17 Jan 2011

The Domino Effect – will unrest infect the Arab world?

Leaders across the Arab world are living in fear that the unrest that triggered the collapse of the Tunisian government could head their way, writes Felicity Spector.

Food riots in Algeria and protests over economic hardship in Jordan – where the the Muslim Brotherhood warned that price rises could lead to an “unprecedented explosion”, along the North African model. Protestors setting themselves on fire in Algeria – apparently in despair over their bleak economic future – four men dying in the last week alone. And in Egypt today, another man set himself ablaze over poor living standards.

It all seems like a grim echo of events in Tunisia, where 26-year-old jobless graduate Mohamed Bouazizi set fire to himself last month, after he was prevented from selling vegetables to make a living. When he died from his injuries, it triggered mass protests over youth unemployment, soaring prices and poverty – and a political leadership that ignored their concerns.

Mass protests became a mass revolt – and Tunisia’s authoritarian leader fled into exile, his government collapsing around him.

It’s got leaders across the Arab world expressing alarm – and calling for calm. In Iran, the foreign ministry said it was ‘worried’ about the Tunisian events – while the parliament speaker Ali Larijani warned that “the behaviour of America and some western countries is ridiculous…They are the root cause of dictatorship and pressure in Tunisia and now they pretend to sympathise with the Tunisian nation”.

While the Libyan leader Muammar Gaddafi was more alarmist. “Tunisia now lives in fear”, he said. “Families could be raided and slaughtered in their bedrooms and the citizens in the street killed as if it was the Bolshevik or the American revolution.”

Egyptian protesters wave the Tunisian flag in Cairo (Reuters)

Even for the most repressive regimes, it’s been hard to stop the images of Tunisia’s uprising from being broadcast across the world, not just on cable television, but amplified by the internet, especially social networking sites. Tunisia’s educated middle class is highly adept at using sites like Facebook and Twitter to spread the word about protests and rally others to their cause.

But the influence of the net goes further, despite official attempts to contain it. Several Facebook pages in Egypt have called for mass street protests later this month, calling it a “Day of Revolution against torture, poverty, corruption and unemployment”. Others have simply demanded that President Hosni Mubarak start packing his bags, while on Twitter, a contributor claims: “All countries in the Arab World (are) sitting on a volcano that might erupt anytime!”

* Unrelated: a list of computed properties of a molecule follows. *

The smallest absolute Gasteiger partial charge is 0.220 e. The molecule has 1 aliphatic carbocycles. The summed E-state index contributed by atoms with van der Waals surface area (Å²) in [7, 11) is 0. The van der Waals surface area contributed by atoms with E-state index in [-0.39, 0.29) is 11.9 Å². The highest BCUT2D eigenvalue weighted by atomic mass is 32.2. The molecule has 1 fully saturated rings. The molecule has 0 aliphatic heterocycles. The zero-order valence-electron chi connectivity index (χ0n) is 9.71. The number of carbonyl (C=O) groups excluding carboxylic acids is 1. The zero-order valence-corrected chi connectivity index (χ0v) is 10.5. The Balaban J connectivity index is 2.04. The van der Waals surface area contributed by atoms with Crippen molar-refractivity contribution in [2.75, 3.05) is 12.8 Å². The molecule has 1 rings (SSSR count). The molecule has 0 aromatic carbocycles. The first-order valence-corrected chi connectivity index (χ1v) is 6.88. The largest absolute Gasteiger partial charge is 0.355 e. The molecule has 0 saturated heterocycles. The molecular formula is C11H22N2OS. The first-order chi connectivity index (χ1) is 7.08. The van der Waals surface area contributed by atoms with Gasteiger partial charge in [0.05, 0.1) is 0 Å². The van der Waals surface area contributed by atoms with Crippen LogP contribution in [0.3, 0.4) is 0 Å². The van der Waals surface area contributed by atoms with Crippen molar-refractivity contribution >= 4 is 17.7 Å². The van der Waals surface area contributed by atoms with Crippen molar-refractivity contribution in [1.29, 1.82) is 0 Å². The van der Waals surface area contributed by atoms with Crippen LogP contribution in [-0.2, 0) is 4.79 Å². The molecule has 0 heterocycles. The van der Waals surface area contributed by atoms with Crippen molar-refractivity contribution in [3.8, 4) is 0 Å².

There are similar calls in the United Arab Emirates, where one online forum claims: “Tyrants don’t last forever… This is a clear message to every dictatorial regime that rules by iron and fire”.

“Tyrants don’t last forever… This is a clear message to every dictatorial regime that rules by iron and fire”. Online forum comment in UAE

Eager to avoid the fate of Tunisia’s exiled president Ben Ali, officials in neighbouring countries have already begun taking action – Jordan and Libya have started reducing some food prices, while the head of the Algerian president’s party, Abdelaziz Belkhadem, told a newspaper: “A wise man must take what happened in Tunisia as a lesson. The best protection and the best legitimacy are always the ones provided by the people.”

Algeria has now reduced taxes on sugar and cooking oil in a bid to curb popular anger over living costs.

But the idea that Tunisia could simply set off a wave of similar revolts across the Arab world might be too simplistic. In the Telegraph, Claire Spencer from Chatham House describes its situation as somewhat unique. Tunisia, she argues, has been forced to “combine trade liberalisation and greater openness to the outside world out of necessity”, with no substantial oil or gas exports to rely on.

But she goes on to warn that Tunisia’s structural problems are mirrored elsewhere, not least “the failing of the pact between the rulers and the ruled; that in exchange for their exclusion from politics, the state will provide its citizens with jobs, services and economic growth. This has not happened, or has not happened fast enough for the region’s burgeoning population”, she writes.

And it’s the potential power of this youthful population, one which is becoming more confident, more vociferous and more willing to turn frustration into open protest, which is worrying autocratic leaders across the Arab world.